Date of Graduation

12-2009

Document Type

Dissertation

Degree Name

Doctor of Philosophy in Cell & Molecular Biology (PhD)

Degree Level

Graduate

Department

Biological Sciences

Advisor

Narayan C. Rath

Committee Member

Gisela F. Erf

Second Committee Member

Jackson O. Lay Jr

Third Committee Member

Annie M. Donoghue

Fourth Committee Member

Kaiming Ye

Fifth Committee Member

David M. Ivey

Abstract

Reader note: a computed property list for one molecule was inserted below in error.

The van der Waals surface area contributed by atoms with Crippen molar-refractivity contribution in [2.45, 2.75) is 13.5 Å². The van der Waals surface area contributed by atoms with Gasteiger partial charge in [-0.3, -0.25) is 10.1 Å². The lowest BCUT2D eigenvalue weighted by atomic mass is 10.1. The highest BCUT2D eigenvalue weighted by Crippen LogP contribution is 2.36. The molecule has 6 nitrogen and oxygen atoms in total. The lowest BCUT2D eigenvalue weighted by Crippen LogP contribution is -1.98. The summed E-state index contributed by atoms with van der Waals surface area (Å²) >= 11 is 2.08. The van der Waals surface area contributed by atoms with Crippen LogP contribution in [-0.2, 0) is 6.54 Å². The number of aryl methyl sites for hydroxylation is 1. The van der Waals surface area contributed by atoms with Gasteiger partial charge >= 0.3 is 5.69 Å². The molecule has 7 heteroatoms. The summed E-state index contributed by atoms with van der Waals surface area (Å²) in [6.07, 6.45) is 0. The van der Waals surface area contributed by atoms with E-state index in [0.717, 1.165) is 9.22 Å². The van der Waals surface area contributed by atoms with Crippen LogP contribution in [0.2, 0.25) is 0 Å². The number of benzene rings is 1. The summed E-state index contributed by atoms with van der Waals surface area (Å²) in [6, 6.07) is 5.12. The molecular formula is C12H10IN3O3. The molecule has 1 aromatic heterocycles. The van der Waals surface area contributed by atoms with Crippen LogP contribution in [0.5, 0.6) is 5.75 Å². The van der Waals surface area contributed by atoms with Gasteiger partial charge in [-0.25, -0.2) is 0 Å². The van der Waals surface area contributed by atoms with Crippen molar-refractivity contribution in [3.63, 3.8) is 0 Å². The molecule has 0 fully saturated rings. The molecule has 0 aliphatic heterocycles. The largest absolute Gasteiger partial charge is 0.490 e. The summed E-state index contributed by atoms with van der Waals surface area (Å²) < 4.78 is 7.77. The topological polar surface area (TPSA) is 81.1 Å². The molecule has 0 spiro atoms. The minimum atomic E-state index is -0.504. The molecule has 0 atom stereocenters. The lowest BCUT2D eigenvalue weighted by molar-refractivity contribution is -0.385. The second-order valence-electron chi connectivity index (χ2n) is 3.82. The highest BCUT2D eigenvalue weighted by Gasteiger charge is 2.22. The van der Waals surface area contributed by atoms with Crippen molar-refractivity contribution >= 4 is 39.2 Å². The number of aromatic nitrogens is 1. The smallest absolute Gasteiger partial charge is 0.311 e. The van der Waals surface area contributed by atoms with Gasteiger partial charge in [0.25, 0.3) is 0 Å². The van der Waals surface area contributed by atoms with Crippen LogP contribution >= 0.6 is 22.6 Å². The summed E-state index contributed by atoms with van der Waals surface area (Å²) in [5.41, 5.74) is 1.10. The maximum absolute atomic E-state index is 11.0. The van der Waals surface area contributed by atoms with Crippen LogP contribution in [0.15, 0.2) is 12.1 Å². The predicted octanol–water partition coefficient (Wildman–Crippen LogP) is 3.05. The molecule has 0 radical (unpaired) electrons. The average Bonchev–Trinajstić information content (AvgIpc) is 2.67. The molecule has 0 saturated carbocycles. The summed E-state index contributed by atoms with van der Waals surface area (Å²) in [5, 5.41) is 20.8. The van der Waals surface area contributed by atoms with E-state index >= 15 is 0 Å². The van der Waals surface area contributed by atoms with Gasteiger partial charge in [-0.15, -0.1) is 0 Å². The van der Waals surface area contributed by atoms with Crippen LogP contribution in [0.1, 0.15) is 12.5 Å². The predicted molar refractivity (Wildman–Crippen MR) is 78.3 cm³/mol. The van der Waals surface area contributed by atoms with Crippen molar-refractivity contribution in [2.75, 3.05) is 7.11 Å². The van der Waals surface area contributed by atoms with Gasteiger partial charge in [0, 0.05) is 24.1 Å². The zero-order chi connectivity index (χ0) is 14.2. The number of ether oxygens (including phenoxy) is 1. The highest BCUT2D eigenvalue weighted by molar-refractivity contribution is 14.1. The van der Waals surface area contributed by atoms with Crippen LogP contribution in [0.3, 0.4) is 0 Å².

Oligopeptides and low molecular weight polypeptides play central roles as effectors and signal transducers acting as hormones, neurotransmitters, growth factors, toxins, and antimicrobial factors that are important for the survival of the organism. Owing to the ubiquitous involvement of peptides in many key regulatory processes, we have been interested to identify native peptides in different cells and tissues and understand their functions. To conduct our studies, we used avian macrophages and heterophils as models of specialized cells which constitute central components of innate immunity. These studies involved (a) qualitative identification and characterization of the peptides associated with high intensity mass spectral peaks in macrophage and heterophil and (b) the quantitative changes in those peptides under immunomodulating effects of toll-like receptor (TLR) activators. The work presented here describes the identification of thymosin beta 4, an actin binding peptide, in macrophages and its modulation under TLR activation. This dissertation also includes identification of mature avian beta defensin 2 (AvBD2), an antimicrobial peptide in heterophils of 4 different avian species (chicken, turkey, pheasant and quail) and its modulation in chicken heterophils under similar conditions.

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